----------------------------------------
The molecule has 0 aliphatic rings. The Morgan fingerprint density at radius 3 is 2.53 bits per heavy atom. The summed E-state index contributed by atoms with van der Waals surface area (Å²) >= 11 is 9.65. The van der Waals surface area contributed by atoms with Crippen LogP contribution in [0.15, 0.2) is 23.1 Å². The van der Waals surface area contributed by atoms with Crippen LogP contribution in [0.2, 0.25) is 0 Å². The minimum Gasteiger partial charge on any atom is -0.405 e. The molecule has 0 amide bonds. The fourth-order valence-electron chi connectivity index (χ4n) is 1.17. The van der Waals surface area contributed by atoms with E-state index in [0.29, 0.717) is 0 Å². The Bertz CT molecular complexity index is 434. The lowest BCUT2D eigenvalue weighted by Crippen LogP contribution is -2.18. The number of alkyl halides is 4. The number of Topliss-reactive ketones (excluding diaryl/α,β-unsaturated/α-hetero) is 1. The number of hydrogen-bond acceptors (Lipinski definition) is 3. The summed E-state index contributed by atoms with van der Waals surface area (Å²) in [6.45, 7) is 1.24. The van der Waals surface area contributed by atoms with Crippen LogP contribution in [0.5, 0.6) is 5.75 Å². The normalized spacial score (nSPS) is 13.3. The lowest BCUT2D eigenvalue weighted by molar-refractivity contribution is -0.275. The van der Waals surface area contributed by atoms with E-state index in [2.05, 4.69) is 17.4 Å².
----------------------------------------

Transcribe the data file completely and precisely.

The molecule has 0 aliphatic rings. The Morgan fingerprint density at radius 3 is 2.53 bits per heavy atom. The summed E-state index contributed by atoms with van der Waals surface area (Å²) >= 11 is 9.65. The van der Waals surface area contributed by atoms with Crippen LogP contribution in [0.15, 0.2) is 23.1 Å². The van der Waals surface area contributed by atoms with Crippen LogP contribution in [0.2, 0.25) is 0 Å². The minimum Gasteiger partial charge on any atom is -0.405 e. The molecule has 0 amide bonds. The fourth-order valence-electron chi connectivity index (χ4n) is 1.17. The van der Waals surface area contributed by atoms with E-state index in [0.29, 0.717) is 0 Å². The Bertz CT molecular complexity index is 434. The lowest BCUT2D eigenvalue weighted by Crippen LogP contribution is -2.18. The number of alkyl halides is 4. The number of Topliss-reactive ketones (excluding diaryl/α,β-unsaturated/α-hetero) is 1. The number of hydrogen-bond acceptors (Lipinski definition) is 3. The summed E-state index contributed by atoms with van der Waals surface area (Å²) in [6.45, 7) is 1.24. The van der Waals surface area contributed by atoms with Crippen LogP contribution in [0.5, 0.6) is 5.75 Å². The normalized spacial score (nSPS) is 13.3. The lowest BCUT2D eigenvalue weighted by molar-refractivity contribution is -0.275. The van der Waals surface area contributed by atoms with E-state index in [2.05, 4.69) is 17.4 Å².